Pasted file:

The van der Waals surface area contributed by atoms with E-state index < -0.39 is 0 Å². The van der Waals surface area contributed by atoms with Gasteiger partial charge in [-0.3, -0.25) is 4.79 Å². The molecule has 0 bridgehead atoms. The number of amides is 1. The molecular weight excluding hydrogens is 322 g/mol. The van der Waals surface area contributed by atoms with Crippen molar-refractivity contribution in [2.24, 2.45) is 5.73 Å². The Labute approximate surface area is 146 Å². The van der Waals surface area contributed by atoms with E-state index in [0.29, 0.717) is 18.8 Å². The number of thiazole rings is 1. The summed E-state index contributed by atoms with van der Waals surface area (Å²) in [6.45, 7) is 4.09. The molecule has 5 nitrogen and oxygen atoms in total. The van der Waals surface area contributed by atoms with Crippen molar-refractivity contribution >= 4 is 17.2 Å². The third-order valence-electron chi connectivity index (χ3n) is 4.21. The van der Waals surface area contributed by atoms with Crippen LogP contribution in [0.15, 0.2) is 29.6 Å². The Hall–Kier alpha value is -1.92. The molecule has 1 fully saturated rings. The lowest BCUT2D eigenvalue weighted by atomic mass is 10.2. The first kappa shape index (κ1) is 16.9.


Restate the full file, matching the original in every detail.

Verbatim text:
The van der Waals surface area contributed by atoms with E-state index < -0.39 is 0 Å². The van der Waals surface area contributed by atoms with Gasteiger partial charge in [-0.3, -0.25) is 4.79 Å². The molecule has 0 bridgehead atoms. The number of amides is 1. The molecular weight excluding hydrogens is 322 g/mol. The van der Waals surface area contributed by atoms with Crippen molar-refractivity contribution in [2.24, 2.45) is 5.73 Å². The Labute approximate surface area is 146 Å². The van der Waals surface area contributed by atoms with E-state index in [0.29, 0.717) is 18.8 Å². The number of thiazole rings is 1. The summed E-state index contributed by atoms with van der Waals surface area (Å²) in [6.45, 7) is 4.09. The molecule has 5 nitrogen and oxygen atoms in total. The van der Waals surface area contributed by atoms with Crippen molar-refractivity contribution >= 4 is 17.2 Å². The third-order valence-electron chi connectivity index (χ3n) is 4.21. The van der Waals surface area contributed by atoms with Crippen LogP contribution in [0.15, 0.2) is 29.6 Å². The Hall–Kier alpha value is -1.92. The molecule has 1 fully saturated rings. The lowest BCUT2D eigenvalue weighted by atomic mass is 10.2. The first kappa shape index (κ1) is 16.9.